Below, we’ve assembled some of our best conversations from the eu.vc pod on fund sizing. Dive in.

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So over the course of the 15 years that we’ve been operating, we now have five funds that we’ve raised. And just so that you can sort of understand how the funds grew, the first one was €2.5 million. The second one was €5 million. Third, almost €20 million. The fourth was €60 million. And the current one is €78 million. So they’ve been, to some extent, incremental. If you look at that, they sound incremental by today’s standards. But you have to rewind the clock and remember that when we were raising for our third fund, it was €20 million and our previous one was a €5 million fund. People saw that as a 4x increase in fund size. I mean, it was incomprehensible! It was like: Wow! you know? When we raised our €5 million fund, it was a 2x increase from our previous fund. So I think sometimes it’s relative, right?


This is our fourth fund, which is €75 million. The first one was in 2011 for €18 million. The second one in 2015 was €53 million. And that was because the EIF came in at the last minute and significantly increased the size. And then a third fund to continue that trajectory.

Back in 2018, we raised €100 million and that was from a realisation that in our second fund we potentially hadn’t kept as much capital as we wanted to have had for follow-ons, because defending your equity or even building it up in those following rounds can drive a lot of your returns. So we’re like, “Alright, this time, €100 million and we’re going to do 60% for follow on and 40% for new investments.”

Fast forward, I think the market heated up so much in 2020–2021 that we were basically not finding ourselves doing follow-ons as much as we could. So now, when we were fundraising for the fourth fund, we said, “Alright, let’s just rethink this back to where things were,” and that was the main reason behind raising €75 million instead of €100 million.

Funnily enough, the market has now changed again, where it’s cooled down significantly, and I think there’s going to be quite a bit of follow on or even bridge requirements. So you do want to keep quite a bit of capital for supporting the portfolio, but we’re still quite happy about the fund size because it gives us a lot of flexibility.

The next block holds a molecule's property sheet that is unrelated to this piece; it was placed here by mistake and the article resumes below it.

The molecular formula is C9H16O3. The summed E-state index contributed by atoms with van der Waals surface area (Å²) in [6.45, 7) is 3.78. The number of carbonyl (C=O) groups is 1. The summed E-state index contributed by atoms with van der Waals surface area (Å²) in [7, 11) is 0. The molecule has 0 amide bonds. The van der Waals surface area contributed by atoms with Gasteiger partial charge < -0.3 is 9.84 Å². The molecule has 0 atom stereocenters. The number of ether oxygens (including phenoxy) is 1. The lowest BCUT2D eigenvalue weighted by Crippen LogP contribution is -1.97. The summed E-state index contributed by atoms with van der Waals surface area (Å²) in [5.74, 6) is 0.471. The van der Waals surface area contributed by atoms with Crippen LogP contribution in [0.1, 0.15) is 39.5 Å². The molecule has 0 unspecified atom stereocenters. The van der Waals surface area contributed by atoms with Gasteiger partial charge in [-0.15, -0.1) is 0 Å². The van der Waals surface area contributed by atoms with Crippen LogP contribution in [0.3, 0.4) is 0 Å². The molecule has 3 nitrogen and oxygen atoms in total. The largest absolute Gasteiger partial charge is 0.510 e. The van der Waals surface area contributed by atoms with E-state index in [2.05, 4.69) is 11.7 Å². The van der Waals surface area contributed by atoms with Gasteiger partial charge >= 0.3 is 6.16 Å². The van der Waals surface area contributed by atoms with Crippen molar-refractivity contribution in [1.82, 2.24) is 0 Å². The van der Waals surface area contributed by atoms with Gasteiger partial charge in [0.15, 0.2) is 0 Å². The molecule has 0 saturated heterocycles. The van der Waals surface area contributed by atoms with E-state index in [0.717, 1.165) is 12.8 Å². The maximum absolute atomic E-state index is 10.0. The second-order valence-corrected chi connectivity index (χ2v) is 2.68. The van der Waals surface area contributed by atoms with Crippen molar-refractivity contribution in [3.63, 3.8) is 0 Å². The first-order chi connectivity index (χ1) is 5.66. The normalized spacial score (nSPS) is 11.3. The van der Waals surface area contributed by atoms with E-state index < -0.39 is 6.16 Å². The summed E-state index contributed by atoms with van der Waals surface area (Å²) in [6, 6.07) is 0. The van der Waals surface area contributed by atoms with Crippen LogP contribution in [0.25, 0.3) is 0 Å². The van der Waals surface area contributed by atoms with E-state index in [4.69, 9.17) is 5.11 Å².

Guillaume Fournier
Credo Ventures

After the final closing, I decided to give it a first go for a deck for a potential Fund II. So I was thinking exactly about this question and what I noticed was that with Fund I, we reached market fit.

We created a new category called category leaders. We also have a super strong portfolio from our angel investments and a well-known brand.

And despite the several imitators that we have in traditional funds becoming gradually more diverse, the market opportunity is still super strong. So basically, having the strategy that we have right now is really good. And we were thinking about what could be a good fund size and the reasoning behind it is that, as I’m going to tell you, the first idea that we have is making it 50 million.

The reasoning behind that is just to make it relevant for the big institutional and governmental LPs and not too big so that we can still have our co-investment strategy, because we don’t want to be fighting over the percentages in the deals and we still want to be the ones that one can still have as a tag-along.

So what we’re actually looking at is maybe a slightly higher allocation ownership-wise, sometimes also being able to do co-leads, which is the part where we struggle with right now, and then having more capital available for other follow on investments, and an option to also go into slightly larger rounds and be a little bit more flexible, basically

Gesa Miczaika

I would say that a fund size below €40 or even €50 million is hard to support for us because the metrics just do not work. We have a large range of fund sizes, from €40-50 million to billions. And we are usually investing a minimum ticket of around €10 million. We can go much higher, but it’s not that common. I would say the sweet spot is around €20-25 million.

David Dana

We are saying fund size is your strategy, but it also matters what region you are in. If there’s less follow-on funding, you need to be in control of your destiny.

Philipp von dem Knesebeck
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As for the size, why €40 million? We went the hard route. We obsessed over this for a few months, trying to answer the question of what’s the right strategy and how to build it, and came back to the obvious answer. When you look at the people who do this type of business in other markets, these are the fund sizes. Everybody ends up with between €30 and €60 million.

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But we will not reinvest in the current state of things because we really want to first focus on deploying on 30 companies, which is really what we’ve sold as a value proposition to our LPs.

Up Next

Chapter 03
Raising Fund I - III